From Middle English howlen, houlen, from Old English *hūlian, from Proto-West Germanic *hūwilōn, from Proto-Germanic *hūwilōną, *hiuwilōną (“to howl”), from Proto-Indo-European *kū-, *kew- (“to howl, scream”).
Cognate with Saterland Frisian huulje (“to howl”), Dutch huilen (“to howl”), Old French ouler, German Low German hulen (“to howl”), German heulen (“to howl”), Danish hyle (“to howl”), Swedish yla (“to scream, yell”), Northern Luri آلٛیر (āłir, “howl”).
howl (plural howls)
- The protracted, mournful cry of a dog, wolf or other canid; also of other animals.
- 1886, Peter Christen Asbjørnsen, translated by H.L. Brækstad, Folk and Fairy Tales, page 117:
- [T]he fox was out on love-adventures, abused his rivals, and uttered scoffing screams and howls.
- 1886, Peter Christen Asbjørnsen, translated by H.L. Brækstad, Folk and Fairy Tales, page 159:
- All at once the cat thrust her paw inside the ring again, but the tailor was quick as lightning and chopped the paw off. The cats set up a terrible howl, and away they rushed through the door as fast as they could.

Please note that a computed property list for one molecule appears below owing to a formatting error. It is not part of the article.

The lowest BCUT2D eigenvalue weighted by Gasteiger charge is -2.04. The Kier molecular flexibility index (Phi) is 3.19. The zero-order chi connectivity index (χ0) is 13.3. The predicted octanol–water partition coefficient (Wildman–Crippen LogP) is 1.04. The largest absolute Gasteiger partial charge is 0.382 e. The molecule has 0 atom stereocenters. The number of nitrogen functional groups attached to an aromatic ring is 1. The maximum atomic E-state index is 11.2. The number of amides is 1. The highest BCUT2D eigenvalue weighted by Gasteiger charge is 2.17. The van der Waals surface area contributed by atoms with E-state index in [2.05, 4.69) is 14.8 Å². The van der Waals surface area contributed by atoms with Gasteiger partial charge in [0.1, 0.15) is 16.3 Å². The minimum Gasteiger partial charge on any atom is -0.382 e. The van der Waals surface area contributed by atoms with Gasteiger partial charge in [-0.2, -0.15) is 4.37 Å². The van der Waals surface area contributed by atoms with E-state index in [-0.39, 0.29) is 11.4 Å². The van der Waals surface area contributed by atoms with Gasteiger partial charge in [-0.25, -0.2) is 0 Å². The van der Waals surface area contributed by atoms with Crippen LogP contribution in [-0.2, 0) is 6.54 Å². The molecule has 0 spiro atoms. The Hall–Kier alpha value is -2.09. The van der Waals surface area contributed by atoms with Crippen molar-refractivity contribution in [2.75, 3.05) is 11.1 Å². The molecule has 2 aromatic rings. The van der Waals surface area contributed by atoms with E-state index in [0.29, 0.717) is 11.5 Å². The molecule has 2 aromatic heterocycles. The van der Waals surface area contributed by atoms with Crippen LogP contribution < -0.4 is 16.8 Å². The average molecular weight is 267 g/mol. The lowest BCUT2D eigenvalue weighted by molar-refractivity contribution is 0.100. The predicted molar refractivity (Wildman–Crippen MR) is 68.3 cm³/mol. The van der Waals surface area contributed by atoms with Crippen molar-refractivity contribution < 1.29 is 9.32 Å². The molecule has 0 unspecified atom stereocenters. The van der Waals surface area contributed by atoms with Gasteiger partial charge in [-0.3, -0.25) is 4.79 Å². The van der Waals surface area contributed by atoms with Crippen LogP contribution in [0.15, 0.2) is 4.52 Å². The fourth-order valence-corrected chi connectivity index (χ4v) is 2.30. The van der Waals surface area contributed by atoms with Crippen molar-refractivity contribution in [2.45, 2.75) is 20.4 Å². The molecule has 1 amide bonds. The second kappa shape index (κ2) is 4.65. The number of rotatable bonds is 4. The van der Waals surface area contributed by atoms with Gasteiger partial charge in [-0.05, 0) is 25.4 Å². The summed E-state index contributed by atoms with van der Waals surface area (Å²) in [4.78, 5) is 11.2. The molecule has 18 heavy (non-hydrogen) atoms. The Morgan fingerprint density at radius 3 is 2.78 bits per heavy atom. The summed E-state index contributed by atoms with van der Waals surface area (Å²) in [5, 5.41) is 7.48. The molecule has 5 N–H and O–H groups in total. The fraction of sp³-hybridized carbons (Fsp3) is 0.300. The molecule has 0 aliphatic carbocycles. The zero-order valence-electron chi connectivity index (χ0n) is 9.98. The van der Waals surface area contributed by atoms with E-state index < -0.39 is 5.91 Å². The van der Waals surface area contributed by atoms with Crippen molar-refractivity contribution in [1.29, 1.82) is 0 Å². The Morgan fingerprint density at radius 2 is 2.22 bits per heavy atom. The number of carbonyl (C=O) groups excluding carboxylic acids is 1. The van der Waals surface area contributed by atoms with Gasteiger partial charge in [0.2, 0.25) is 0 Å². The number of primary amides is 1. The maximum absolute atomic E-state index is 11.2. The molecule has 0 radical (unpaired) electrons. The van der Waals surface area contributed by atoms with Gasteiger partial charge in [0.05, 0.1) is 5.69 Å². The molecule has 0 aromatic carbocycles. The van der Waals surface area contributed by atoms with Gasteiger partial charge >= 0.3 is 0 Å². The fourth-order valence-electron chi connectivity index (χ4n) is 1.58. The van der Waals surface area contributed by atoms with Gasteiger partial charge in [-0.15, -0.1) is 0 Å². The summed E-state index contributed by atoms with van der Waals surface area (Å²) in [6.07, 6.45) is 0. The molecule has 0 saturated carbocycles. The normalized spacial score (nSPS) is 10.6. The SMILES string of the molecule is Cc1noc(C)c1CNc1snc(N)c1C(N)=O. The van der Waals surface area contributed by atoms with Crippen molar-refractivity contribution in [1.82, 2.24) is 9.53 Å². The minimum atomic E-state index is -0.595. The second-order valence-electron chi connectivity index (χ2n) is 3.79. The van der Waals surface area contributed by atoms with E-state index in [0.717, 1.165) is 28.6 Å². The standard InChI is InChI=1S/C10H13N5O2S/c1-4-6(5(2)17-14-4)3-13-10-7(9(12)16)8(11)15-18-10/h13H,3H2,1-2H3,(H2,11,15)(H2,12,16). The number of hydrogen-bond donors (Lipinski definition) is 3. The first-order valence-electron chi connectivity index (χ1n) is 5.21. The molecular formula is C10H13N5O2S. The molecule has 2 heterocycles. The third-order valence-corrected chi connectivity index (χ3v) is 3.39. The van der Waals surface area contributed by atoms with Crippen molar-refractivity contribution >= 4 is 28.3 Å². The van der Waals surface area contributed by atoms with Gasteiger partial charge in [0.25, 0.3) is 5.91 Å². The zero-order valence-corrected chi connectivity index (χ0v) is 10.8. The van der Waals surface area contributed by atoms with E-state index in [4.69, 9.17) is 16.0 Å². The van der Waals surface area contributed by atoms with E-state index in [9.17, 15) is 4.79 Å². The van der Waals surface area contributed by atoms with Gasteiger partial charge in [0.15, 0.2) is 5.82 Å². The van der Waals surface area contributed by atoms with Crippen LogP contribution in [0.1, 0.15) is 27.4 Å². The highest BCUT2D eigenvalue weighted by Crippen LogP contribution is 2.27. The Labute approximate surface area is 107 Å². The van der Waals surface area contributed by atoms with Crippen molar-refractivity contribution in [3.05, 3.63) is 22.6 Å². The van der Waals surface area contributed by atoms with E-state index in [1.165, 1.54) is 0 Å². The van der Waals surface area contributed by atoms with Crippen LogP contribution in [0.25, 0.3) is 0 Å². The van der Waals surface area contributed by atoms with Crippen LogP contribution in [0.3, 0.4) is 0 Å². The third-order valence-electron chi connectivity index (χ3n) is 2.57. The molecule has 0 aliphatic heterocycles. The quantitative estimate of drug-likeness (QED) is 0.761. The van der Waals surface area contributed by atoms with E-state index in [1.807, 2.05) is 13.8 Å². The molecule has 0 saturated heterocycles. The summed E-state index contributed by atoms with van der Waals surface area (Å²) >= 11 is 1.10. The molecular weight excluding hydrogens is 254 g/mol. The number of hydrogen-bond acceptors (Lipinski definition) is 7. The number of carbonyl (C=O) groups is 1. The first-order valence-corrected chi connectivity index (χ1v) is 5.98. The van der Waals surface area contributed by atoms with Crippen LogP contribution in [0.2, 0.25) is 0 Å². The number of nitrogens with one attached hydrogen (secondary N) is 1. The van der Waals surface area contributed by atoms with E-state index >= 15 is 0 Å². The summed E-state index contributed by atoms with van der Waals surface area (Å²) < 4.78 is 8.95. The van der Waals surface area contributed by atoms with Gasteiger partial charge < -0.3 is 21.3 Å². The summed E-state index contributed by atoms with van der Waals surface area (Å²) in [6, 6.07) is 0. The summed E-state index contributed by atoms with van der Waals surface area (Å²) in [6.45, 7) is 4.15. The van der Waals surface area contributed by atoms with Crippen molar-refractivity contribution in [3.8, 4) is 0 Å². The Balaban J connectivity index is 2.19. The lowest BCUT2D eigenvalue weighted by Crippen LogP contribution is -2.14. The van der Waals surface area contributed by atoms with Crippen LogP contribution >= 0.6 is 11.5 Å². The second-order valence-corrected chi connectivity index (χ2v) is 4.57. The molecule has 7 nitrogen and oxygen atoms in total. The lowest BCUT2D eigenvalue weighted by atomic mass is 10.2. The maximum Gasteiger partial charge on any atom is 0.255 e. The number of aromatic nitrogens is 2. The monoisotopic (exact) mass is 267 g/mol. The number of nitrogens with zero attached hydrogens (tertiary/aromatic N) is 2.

- 1943, H. Lorna Bingham, The Lost Tribe, Sydney: Winn and Co., page 13, column 2:
- Dan was beginning to feel very depressed when suddenly the eerie howl of a dingo rang out[.]
- Any similar sound.
- The howl of the wind
- A prolonged cry of distress or anguish; a wail.
- To utter a loud, protracted, mournful sound or cry, as dogs and wolves often do.
- c. 1593 (date written), William Shakespeare, “The Tragedy of Richard the Third: […]”, in Mr. William Shakespeares Comedies, Histories, & Tragedies […] (First Folio), London: […] Isaac Iaggard, and Ed[ward] Blount, published 1623, →OCLC, [Act I, scene iv]:
- Methought a legion of foul fiends / Environ'd me about, and howled in my ears.
- 1627, Michaell Drayton [i.e., Michael Drayton], “The Moone-calfe”, in The Battaile of Agincourt. […], London: […] A[ugustine] M[atthews] for VVilliam Lee, […], published 1631, →OCLC, page 223:
- VVhen ominus ſignes to ſhew themſelues began, / That novv at hand this monſtrous birth fore-ran: / About at noone flew the affrighted Ovvle, / And dogs in corners ſet them dovvne to hovvle: […]
- To utter a sound expressive of pain or distress; to cry aloud and mournfully; to lament; to wail.
- To make a noise resembling the cry of a wild beast.
- They howled with laughter at the prank.
- 1809, Walter Scott, “[Fragments, […].] The Poacher”, in The Poetical Works of Walter Scott, Esq. […], volume XI, Edinburgh: […] [James Ballantyne and Company] for Arch[ibald] Constable and Co.; London: Longman, Hurst, Rees, Orme, and Brown; and John Murray, published 1820, →OCLC, page 180:
- Wild howl'd the wind the forest glades along, / And oft the owl renew'd her dismal song; […]
- To utter with outcry.
- to howl derision
howl m (plural howlyow)